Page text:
"Remember - I just saved your life"
We are standing by the side of the road and I have just been informed not to cross in front of an oncoming bus. Given that I had already seen the bus and, not wishing to join the 27 club six months too early, I had not intended to step out in front of it. Facts, however, do not play a part in this particular reasoning. My life has been saved, I should be grateful. Next he will be making me hold his hand when we cross roads.
"I shall put that on your list".
The eyes meet mine, obviously ignoring the fact that we are still stood at the side of a very busy road.
"You have a list?"
I should say - no, I have this blog. But I do not.
"Of course not. I'm not non-stalking you".
It is the first time I could have said this to him and its full meaning be clear. For though he has been around to witness my David Tennant non-stalking, let us be clear, seeing Hamlet three times and a bit of minor stage-dooring is hardly the peak of my achievements in that department. But some how today, between courses two and three and with a half drunk glass of wine, I ended up explaining the Griffin thing. Not the details of nightclubs in the midlands with smeared marker pen on my body, or Christmas light switch ons with fairy liquid snow, or radio tours with Boro flags and record tours with blow up paddling pools. But that - there was. And I was there. It is odd how these things work out - that I have entrusted this boy with everything I have written since Christmas and told him about my forehead complex and, eventually, about the worst phonecall of my life. Crikey, we have sat and had a conversation even though I was aware he could see my thighs. But Griffin. No.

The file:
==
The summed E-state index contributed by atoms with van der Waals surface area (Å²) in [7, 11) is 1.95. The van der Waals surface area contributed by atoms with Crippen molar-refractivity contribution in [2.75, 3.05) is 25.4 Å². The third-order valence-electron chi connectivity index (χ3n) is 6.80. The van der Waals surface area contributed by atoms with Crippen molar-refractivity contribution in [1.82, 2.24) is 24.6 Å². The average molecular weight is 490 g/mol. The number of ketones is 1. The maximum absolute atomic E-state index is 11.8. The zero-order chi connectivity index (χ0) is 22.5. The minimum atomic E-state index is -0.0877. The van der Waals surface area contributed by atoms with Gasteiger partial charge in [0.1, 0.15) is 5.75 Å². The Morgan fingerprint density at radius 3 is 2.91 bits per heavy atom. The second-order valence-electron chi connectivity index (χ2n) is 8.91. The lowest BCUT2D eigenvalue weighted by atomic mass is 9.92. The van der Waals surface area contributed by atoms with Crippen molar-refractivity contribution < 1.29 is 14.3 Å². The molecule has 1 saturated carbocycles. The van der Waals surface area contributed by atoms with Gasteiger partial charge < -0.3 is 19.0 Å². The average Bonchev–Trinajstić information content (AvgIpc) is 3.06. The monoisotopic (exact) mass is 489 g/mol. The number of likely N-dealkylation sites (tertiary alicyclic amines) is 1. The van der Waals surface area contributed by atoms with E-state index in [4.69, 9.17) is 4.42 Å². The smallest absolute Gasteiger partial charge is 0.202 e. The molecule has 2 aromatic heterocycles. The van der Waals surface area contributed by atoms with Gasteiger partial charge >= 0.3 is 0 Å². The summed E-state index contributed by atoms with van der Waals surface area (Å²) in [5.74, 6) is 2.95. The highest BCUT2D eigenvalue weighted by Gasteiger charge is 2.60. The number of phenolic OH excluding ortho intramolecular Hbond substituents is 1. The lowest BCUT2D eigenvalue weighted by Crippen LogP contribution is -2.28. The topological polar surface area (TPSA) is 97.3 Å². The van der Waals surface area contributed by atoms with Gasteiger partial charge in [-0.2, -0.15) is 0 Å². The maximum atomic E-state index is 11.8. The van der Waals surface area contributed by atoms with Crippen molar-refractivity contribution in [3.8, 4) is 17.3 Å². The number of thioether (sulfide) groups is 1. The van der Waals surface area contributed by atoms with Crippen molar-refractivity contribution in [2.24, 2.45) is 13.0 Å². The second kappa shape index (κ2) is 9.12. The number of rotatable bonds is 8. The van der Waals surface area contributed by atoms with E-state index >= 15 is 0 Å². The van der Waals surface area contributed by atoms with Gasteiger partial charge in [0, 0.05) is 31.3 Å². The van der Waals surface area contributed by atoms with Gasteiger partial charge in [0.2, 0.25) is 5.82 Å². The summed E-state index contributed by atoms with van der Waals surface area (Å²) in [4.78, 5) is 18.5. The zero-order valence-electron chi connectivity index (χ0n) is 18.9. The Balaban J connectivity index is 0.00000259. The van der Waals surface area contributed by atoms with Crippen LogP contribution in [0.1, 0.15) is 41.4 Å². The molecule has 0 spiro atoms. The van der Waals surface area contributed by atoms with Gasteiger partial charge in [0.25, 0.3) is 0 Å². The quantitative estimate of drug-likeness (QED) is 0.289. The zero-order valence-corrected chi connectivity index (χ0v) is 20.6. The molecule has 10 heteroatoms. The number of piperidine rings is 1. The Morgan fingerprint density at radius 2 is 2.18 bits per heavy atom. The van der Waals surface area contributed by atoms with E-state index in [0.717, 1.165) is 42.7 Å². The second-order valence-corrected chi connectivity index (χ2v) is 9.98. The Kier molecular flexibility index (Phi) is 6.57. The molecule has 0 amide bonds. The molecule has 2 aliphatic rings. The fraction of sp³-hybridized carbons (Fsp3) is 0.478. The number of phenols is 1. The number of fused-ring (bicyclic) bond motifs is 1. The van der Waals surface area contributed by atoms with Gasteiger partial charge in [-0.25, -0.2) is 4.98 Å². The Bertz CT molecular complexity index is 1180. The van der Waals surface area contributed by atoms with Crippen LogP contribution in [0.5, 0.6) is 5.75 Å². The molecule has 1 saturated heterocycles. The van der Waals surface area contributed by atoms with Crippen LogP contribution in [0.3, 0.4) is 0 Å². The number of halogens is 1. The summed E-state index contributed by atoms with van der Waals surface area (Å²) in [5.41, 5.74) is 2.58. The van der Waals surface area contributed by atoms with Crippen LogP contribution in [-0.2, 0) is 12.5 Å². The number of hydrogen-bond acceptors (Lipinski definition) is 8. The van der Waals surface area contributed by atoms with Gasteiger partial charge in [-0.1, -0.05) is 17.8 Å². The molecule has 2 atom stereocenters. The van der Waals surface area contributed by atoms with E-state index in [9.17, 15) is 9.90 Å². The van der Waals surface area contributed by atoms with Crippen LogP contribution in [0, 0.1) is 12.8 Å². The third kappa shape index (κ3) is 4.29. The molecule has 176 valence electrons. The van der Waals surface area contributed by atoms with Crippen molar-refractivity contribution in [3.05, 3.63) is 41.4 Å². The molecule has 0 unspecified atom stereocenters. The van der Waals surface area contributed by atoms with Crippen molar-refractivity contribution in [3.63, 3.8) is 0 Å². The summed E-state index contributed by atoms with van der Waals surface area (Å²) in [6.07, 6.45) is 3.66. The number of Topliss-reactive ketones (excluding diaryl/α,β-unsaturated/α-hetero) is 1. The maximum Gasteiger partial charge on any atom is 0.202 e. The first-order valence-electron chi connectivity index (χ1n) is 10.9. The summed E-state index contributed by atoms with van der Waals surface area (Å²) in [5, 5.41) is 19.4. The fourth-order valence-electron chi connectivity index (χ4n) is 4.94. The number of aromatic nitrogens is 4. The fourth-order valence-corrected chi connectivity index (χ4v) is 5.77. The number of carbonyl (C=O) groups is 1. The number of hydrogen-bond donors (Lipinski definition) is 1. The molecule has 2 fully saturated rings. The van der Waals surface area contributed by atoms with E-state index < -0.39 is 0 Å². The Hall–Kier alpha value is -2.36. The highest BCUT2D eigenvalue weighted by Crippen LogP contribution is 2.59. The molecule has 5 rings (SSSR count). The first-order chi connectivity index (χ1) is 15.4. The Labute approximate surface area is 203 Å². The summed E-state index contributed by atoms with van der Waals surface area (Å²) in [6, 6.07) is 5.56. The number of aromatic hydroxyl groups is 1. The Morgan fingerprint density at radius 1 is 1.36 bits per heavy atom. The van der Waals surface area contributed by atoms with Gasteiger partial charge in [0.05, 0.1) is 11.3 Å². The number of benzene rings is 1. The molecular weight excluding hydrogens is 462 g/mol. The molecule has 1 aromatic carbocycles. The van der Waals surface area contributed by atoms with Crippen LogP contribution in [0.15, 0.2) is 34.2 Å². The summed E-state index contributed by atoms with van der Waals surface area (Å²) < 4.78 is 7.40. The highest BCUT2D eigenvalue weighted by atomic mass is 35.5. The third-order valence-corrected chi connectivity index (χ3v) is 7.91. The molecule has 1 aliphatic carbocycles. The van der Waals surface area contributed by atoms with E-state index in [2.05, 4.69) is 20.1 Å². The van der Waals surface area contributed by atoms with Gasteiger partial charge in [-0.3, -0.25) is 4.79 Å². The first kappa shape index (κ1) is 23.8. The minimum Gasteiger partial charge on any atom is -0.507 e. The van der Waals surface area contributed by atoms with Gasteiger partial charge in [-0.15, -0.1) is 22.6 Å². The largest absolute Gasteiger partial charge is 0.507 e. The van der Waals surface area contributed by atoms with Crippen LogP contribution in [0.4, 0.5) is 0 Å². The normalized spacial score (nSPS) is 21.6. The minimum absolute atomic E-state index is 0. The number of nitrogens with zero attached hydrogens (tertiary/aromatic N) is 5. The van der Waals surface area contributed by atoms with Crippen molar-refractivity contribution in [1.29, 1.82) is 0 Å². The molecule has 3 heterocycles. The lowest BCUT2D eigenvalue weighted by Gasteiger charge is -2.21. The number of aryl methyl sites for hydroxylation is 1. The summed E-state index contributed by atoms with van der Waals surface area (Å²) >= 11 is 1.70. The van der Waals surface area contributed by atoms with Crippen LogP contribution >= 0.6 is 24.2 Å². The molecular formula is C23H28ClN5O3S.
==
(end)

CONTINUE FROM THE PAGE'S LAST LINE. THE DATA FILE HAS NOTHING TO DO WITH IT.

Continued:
"That's a shame -"
The lights change futher down the road and we start to cross.
"I'd like you to non-stalk me".
I glance over at him, his hair no longer the vivid red of late spring.
"I have a guitar".
I cannot help it, I laugh.
"Or do you only non-stalk boys who sing as well? Because I can't sing".
His birthday shoes gorging a hole in the back of his foot, he limps slightly as we hop on to the pavement, avoiding the oncoming number 182 in the process. I feel a pang of what I recognise to be pure empathy for this limping, non-singing BoywithGuitar.
"No -" The bus rushes by us. It hardly needs to be said. "You don't have to sing".